Degree: Media Arts
Year of graduation: 1982
“Editing is a real puzzle, and sometimes you need to take some time to figure things out. I like that in filmmaking, you can work both independently and collaboratively.”
Louise Lebeau doc tackles history of women’s suffrage in Ontario
Louise Lebeau has made a career out of marking history.
Working with the Broadcast and Recording Service of the Ontario Legislative Assembly of Ontario, Lebeau helms the team that records and broadcasts the proceedings of the legislature. “We cover from gavel to gavel, and from mace to mace,” says Lebeau of the days the House meets. “We cover live debates, oral questions…we work in a live situation with live proceedings, so anything can happen.”
Over the past 32 years, Lebeau has held a number of positions within the service, including camera operator, video switcher, graphics operator and master controller. In that time, she’s been responsible for covering a number of historic events and awards ceremonies, including visits from royalty and special dignitaries.
When the House is not sitting, Lebeau uses her storytelling skills to produce special projects for the Assembly, including historical and education programs, such as the history of the page program. Most recently, Lebeau has been able to tackle a project that’s very close to her heart: a documentary about the struggle to get women the right to vote in Ontario, titled Women Should Vote.
“For the past year or so, I’ve been dedicated to finding the material to tell a story that hasn’t been told before to many people,” says Lebeau. “It was always in the back of my mind that we needed to produce a project on women in politics, and it seemed to me that a lot of people aren’t aware of how women got the vote in Ontario.”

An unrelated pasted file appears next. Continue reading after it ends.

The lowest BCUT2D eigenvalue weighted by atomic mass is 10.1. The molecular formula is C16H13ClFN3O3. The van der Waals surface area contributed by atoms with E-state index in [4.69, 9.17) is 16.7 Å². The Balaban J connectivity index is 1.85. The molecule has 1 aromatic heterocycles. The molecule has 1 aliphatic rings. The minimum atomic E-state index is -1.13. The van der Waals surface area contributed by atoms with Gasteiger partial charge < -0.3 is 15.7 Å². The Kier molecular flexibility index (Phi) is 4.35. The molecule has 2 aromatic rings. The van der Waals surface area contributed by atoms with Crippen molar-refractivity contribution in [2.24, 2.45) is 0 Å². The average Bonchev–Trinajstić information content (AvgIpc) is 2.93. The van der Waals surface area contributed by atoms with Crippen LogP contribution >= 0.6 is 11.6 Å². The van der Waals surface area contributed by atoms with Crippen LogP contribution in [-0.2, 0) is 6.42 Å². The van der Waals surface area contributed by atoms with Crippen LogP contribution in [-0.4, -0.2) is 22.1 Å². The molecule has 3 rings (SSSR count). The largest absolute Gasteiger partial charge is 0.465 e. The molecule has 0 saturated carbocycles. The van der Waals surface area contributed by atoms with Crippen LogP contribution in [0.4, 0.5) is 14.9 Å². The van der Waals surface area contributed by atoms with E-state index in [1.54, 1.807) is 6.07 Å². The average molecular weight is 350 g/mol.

The timing of the documentary’s release is particularly notable, as while 2017 marks the 100th anniversary of women winning the right to vote in Ontario, 2019 marks a century of women being able to run as an MPP in Ontario. In the doc, Lebeau showcases how women petitioned the government and held rallies, fighting for decades to have their voices heard. “They always did everything within the law,” says Lebeau. “They used satire and wit to get their point across, and I feel really proud of what they achieved and how hard they struggled. It’s an ode to them.”
Lebeau is a seasoned documentarian, adept at directing films that aim to honour the experiences of a specific time period. While working at Film Arts, a Toronto-based film production studio, she worked on dramas and documentaries such as Growing Up in America — a film about the 60s radical counterculture movement. With grants from the Ontario Arts Council, Lebeau also produced two independent films that were screened at film festivals. Sammy reworked and manipulated old Super 8 film of a childhood pet to evoke a child’s emotional bond with a beloved pet, while Desert Veils explores the isolation Lebeau experienced as the only woman working on a paleontological dinosaur dig in Northern Mexico.
Sheridan’s Media Arts program introduced Lebeau to new-age and experimental films, inspiring her adjust her focus from photography to filmmaking. The program covered everything from live television to post production, making Lebeau something of a “jack of all trades” when she graduated and began working at the CBC.
Lebeau’s adaptability has certainly helped her cover live proceedings at the Legislative Assembly, but she says filmmaking is still ultimately her passion.
“I loved making Woman Should Vote,” she says. “Editing is a real puzzle, and sometimes you need to take some time to figure things out. I like that in filmmaking, you can work both independently and collaboratively. I like taking the time to go through interviews, but also working with all these people shooting and researching. This documentary was made by something of a small village.”
To watch Women Should Vote, visit www.ola.org.